The Titanic had 20 lifeboats on deck that could carry around 1,200 people at maximum capacity. Although that is more boats than required at the time, it is less than half of the vessel’s occupancy — roughly 2,500 when including passengers and crew.
Over 700 survivors from the shipwreck were rescued by an ocean liner named Carpathia. The survivors were all extremely cold and suffering from stress and hypothermia, so they were handed warm clothing by the passengers of the oceanliner.
Lifeboats filled with passengers fleeing the sinking ship. Since the crewmen were worried that the lines would not actually support the weight, many of the lifeboats were launched below capacity. The first boat to launch was holding less than half of its 65-person capacity, and another left with a mere 12 people on board.
This picture was taken by a passenger aboard the ocean liner Carpathia, the ship that responded to an emergency signal and came to rescue the people in lifeboats. Only a little more than 700 people were actually rescued in lifeboats.
The passengers who fled on lifeboats were in the water for over two hours before Carpathia was able to arrive. You can see clearly in this picture that this particular lifeboat had plenty of room for more passengers.
This picture shows a man on an antiquated row machine. A gym was one of the many luxury amenities within the ship. The Titanic, along with its sister ship Olympic, were actually the first ocean liners to include a gym. Other amenities include a large swimming pool, a squash court, and a Turkish bath.
A closer picture of the iceberg that sunk the Titanic. The black marks on the iceberg are purportedly lines of paint left behind by the ship. If they would have collided with the iceberg head on, there is a good chance that the Titanic would not have sank.
The ornate grand staircase that is famously replicated in the 1997 movie. This photo is actually the staircase of Titanic‘s sister ship, Olympic. The two ships had identical grand staircases constructed, but no known pictures exist of the actual staircase within Titanic.
This is what was left of the grand staircase in the wreckage — not much, obviously. While filming the movie, James Cameron has stated that the replica staircase broke free and floated away unexpectedly. It is believed that that is exactly what happened to the actual staircase as well.
The wreck of the RMS Titanic was finally discovered in 1985 by Robert Ballard after many years of failed attempts by various expeditions. In order to find the wreckage he had to device new technology which he called Argo, a deep-sea vehicle that could be controlled remotely.
One of the large boilers found in the wreckage of the ship. This is actually the first thing that was found by Robert Ballard in his 1985 expedition. The boiler was identified as being identical to pictures from 1911, and the next day Ballard discovered the largest part of the wreck using his Argo technology.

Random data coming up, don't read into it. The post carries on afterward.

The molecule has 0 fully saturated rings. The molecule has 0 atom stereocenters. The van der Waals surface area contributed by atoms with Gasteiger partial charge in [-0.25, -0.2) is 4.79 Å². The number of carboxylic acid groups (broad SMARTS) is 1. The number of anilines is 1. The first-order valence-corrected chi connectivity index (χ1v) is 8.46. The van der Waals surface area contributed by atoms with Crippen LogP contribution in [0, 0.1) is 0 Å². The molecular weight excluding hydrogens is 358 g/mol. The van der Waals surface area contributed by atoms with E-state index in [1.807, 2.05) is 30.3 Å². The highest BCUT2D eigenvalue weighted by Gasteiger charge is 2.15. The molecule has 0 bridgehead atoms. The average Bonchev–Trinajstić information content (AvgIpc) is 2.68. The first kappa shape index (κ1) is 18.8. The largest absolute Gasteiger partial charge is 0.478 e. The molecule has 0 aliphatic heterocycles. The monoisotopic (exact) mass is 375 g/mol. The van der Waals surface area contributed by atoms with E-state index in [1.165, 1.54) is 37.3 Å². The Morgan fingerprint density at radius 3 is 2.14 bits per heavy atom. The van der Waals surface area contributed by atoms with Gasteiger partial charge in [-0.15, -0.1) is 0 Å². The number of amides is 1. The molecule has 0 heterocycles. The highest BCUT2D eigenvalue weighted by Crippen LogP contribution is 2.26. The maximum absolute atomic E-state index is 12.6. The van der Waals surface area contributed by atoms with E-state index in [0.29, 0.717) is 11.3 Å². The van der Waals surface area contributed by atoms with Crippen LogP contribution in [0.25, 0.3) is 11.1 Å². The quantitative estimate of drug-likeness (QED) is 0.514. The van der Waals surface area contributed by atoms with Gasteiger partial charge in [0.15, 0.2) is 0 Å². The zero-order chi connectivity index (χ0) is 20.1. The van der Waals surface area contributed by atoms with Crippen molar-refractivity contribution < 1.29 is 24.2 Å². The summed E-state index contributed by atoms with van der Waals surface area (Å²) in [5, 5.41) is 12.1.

What is left of the stern of the ship’s wreckage, discovered by Robert Ballard in 1985. Until the discovery of the wreck it was not widely believed that the ship’s hull would have actually torn in half before sinking. The stern and bow were found a third of a mile apart, confirming that it did in fact break into two sections.
Far in the background you can see the Titanic being built on the newly constructed giant “Great Gantry” slipway. The location was at the Harland & Wolff Shipyard, and the project used over 11,000 workers.
One of the three anchors still within it’s compartment found at the wreckage in 1985. The Titanic had three gigantic anchors, each weighing a little over 10 tons for a total of 31 tons.
John Jacob Astor IV
The Royal Mail Ship (RMS) Titanic was officially launched by the White Star Line on May 31, 1911. It was built in response to their competitors’ new ocean liners, Mauritania and Lusitania, which were breaking White Star Line’s records for size and speed. The largest ship afloat at the time it entered service, the RMS Titanic was the second of three Olympic class ocean liners operated by the White Star Line, and was built by the Harland and Wolff shipyard in Belfast. Titanic was equipped with three main engines—two reciprocating four-cylinder, triple-expansion steam engines and one centrally placed low-pressure Parsons turbine—each driving a propeller. The two reciprocating engines had a combined output of 30,000 hp and a further 16,000 hp was contributed by the turbine. The White Star Line had used the same combination of engines on an earlier liner, the SS Laurentic, where it had been a great success. It provided a good combination of performance and speed.